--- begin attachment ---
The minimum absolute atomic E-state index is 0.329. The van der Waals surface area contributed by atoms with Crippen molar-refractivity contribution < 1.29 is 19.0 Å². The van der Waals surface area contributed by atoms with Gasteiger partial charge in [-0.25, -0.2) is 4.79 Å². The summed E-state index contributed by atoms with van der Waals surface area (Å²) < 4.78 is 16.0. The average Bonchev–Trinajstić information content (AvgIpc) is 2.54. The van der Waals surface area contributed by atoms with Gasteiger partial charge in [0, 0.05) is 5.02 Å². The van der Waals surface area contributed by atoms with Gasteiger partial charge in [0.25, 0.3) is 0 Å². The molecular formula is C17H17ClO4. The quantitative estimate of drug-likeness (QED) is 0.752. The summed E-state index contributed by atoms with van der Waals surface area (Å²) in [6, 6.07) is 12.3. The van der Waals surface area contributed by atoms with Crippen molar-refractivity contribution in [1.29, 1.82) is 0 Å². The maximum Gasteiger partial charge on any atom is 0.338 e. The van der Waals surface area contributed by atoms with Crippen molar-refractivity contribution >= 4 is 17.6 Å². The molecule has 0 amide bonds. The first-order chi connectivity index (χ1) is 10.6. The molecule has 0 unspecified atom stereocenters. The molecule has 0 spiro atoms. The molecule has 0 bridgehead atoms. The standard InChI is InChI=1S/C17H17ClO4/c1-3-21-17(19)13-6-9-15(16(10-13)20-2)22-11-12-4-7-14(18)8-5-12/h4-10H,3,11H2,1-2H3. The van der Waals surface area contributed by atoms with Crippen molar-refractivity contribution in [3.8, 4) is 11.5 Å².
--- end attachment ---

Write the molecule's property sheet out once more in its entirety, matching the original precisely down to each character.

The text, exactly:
The minimum absolute atomic E-state index is 0.329. The van der Waals surface area contributed by atoms with Crippen molar-refractivity contribution < 1.29 is 19.0 Å². The van der Waals surface area contributed by atoms with Gasteiger partial charge in [-0.25, -0.2) is 4.79 Å². The summed E-state index contributed by atoms with van der Waals surface area (Å²) < 4.78 is 16.0. The average Bonchev–Trinajstić information content (AvgIpc) is 2.54. The van der Waals surface area contributed by atoms with Gasteiger partial charge in [0, 0.05) is 5.02 Å². The van der Waals surface area contributed by atoms with Gasteiger partial charge in [0.25, 0.3) is 0 Å². The molecular formula is C17H17ClO4. The quantitative estimate of drug-likeness (QED) is 0.752. The summed E-state index contributed by atoms with van der Waals surface area (Å²) in [6, 6.07) is 12.3. The van der Waals surface area contributed by atoms with Crippen molar-refractivity contribution in [1.29, 1.82) is 0 Å². The maximum Gasteiger partial charge on any atom is 0.338 e. The van der Waals surface area contributed by atoms with Crippen molar-refractivity contribution >= 4 is 17.6 Å². The molecule has 0 amide bonds. The first-order chi connectivity index (χ1) is 10.6. The molecule has 0 unspecified atom stereocenters. The molecule has 0 spiro atoms. The molecule has 0 bridgehead atoms. The standard InChI is InChI=1S/C17H17ClO4/c1-3-21-17(19)13-6-9-15(16(10-13)20-2)22-11-12-4-7-14(18)8-5-12/h4-10H,3,11H2,1-2H3. The van der Waals surface area contributed by atoms with Crippen molar-refractivity contribution in [3.8, 4) is 11.5 Å².